• Etc.

Regardless of the formula chosen, companies do not systematically adjust employee remuneration downwards. Most organizations abroad opt to maintain the initial salary, which seems to be less the case in Quebec. It’s a tricky question, of course, but experience suggests that this approach, which may seem counterintuitive at first glance, is actually beneficial.

And How Do You Set It Up?

how to set up 4-day work week?

The Consultation Committee

Obviously, before setting up a four-day week, it’s important to analyze the feasibility and define the purpose of such an arrangement. Some advise setting up a consultation committee and starting with a pilot project. Of course, others point out that offering this possibility and then withdrawing it can be risky.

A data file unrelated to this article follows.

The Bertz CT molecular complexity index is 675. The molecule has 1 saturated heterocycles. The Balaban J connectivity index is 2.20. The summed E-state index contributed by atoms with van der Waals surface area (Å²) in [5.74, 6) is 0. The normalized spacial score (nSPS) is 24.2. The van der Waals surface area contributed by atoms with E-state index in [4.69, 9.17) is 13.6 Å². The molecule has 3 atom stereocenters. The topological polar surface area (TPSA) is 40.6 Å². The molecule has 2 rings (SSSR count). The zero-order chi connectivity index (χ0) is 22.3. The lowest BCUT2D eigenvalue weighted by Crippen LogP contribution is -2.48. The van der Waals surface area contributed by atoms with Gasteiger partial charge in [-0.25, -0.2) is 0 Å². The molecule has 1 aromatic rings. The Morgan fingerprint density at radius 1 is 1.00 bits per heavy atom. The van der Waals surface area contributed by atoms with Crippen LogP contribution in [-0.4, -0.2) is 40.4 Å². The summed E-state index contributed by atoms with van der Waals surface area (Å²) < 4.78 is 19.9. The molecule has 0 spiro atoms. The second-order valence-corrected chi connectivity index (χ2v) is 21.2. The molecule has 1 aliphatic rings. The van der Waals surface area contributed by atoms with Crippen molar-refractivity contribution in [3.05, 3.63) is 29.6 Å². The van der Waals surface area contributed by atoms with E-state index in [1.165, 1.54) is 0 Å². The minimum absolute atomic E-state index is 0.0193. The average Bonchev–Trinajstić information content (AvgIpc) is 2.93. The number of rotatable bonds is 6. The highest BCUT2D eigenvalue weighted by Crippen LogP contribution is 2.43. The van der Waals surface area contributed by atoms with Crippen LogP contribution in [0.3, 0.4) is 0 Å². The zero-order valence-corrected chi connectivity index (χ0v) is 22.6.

Providing Managers with the Right Tools

What’s more, once adopted, this approach requires managers to acquire the right tools to assess gains or losses over the medium and long term. Relying on employee results rather than the number of hours worked may be one way of proceeding.

An “Intelligent” Revision of the Working Method

In any case, the introduction of the four-day week calls for a rethinking of working methods, a profound change. We’re talking about working smarter, not harder. Automation, reducing the amount of time spent in meetings, etc., are just a few of the avenues to be explored for greater efficiency.

Whatever the case, reorganizing working time means managing change. And not just for employees and managers! You also need to anticipate customer reactions.